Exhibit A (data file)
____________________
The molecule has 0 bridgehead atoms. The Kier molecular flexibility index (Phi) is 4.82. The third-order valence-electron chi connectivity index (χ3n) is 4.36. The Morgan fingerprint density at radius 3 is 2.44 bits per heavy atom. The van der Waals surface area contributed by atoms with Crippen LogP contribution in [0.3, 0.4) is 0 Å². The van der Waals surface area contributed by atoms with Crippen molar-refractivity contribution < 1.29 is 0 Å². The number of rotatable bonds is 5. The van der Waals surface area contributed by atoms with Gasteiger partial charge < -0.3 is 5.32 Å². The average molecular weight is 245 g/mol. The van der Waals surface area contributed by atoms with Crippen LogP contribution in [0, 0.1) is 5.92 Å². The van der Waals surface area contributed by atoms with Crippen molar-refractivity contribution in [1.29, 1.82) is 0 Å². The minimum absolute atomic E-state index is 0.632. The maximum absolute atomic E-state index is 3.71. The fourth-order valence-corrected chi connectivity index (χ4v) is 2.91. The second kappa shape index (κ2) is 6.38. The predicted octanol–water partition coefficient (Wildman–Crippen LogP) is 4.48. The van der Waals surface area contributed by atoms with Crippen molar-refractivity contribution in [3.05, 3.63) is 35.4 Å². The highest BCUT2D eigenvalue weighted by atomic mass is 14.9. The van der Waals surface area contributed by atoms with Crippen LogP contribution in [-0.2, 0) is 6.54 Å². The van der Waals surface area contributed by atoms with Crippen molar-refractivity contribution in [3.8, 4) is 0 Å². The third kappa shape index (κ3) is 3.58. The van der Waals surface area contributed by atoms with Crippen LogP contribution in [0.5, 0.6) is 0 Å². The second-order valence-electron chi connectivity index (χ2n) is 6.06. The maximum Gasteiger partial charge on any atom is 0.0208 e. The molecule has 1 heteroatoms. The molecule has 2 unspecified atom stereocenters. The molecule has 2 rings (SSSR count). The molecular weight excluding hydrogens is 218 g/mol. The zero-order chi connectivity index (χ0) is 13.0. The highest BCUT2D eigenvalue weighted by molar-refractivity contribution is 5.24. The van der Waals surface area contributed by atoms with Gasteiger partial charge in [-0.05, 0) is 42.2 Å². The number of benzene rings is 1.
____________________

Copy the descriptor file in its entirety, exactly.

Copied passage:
The molecule has 0 bridgehead atoms. The Kier molecular flexibility index (Phi) is 4.82. The third-order valence-electron chi connectivity index (χ3n) is 4.36. The Morgan fingerprint density at radius 3 is 2.44 bits per heavy atom. The van der Waals surface area contributed by atoms with Crippen LogP contribution in [0.3, 0.4) is 0 Å². The van der Waals surface area contributed by atoms with Crippen molar-refractivity contribution < 1.29 is 0 Å². The number of rotatable bonds is 5. The van der Waals surface area contributed by atoms with Gasteiger partial charge < -0.3 is 5.32 Å². The average molecular weight is 245 g/mol. The van der Waals surface area contributed by atoms with Crippen LogP contribution in [0, 0.1) is 5.92 Å². The van der Waals surface area contributed by atoms with Crippen molar-refractivity contribution in [1.29, 1.82) is 0 Å². The minimum absolute atomic E-state index is 0.632. The maximum absolute atomic E-state index is 3.71. The fourth-order valence-corrected chi connectivity index (χ4v) is 2.91. The second kappa shape index (κ2) is 6.38. The predicted octanol–water partition coefficient (Wildman–Crippen LogP) is 4.48. The van der Waals surface area contributed by atoms with Crippen molar-refractivity contribution in [3.05, 3.63) is 35.4 Å². The highest BCUT2D eigenvalue weighted by atomic mass is 14.9. The van der Waals surface area contributed by atoms with Crippen LogP contribution in [-0.2, 0) is 6.54 Å². The van der Waals surface area contributed by atoms with Crippen molar-refractivity contribution in [3.8, 4) is 0 Å². The third kappa shape index (κ3) is 3.58. The van der Waals surface area contributed by atoms with Crippen LogP contribution in [0.5, 0.6) is 0 Å². The second-order valence-electron chi connectivity index (χ2n) is 6.06. The maximum Gasteiger partial charge on any atom is 0.0208 e. The molecule has 1 heteroatoms. The molecule has 2 unspecified atom stereocenters. The molecule has 2 rings (SSSR count). The molecular weight excluding hydrogens is 218 g/mol. The zero-order chi connectivity index (χ0) is 13.0. The highest BCUT2D eigenvalue weighted by molar-refractivity contribution is 5.24. The van der Waals surface area contributed by atoms with Gasteiger partial charge in [-0.05, 0) is 42.2 Å². The number of benzene rings is 1.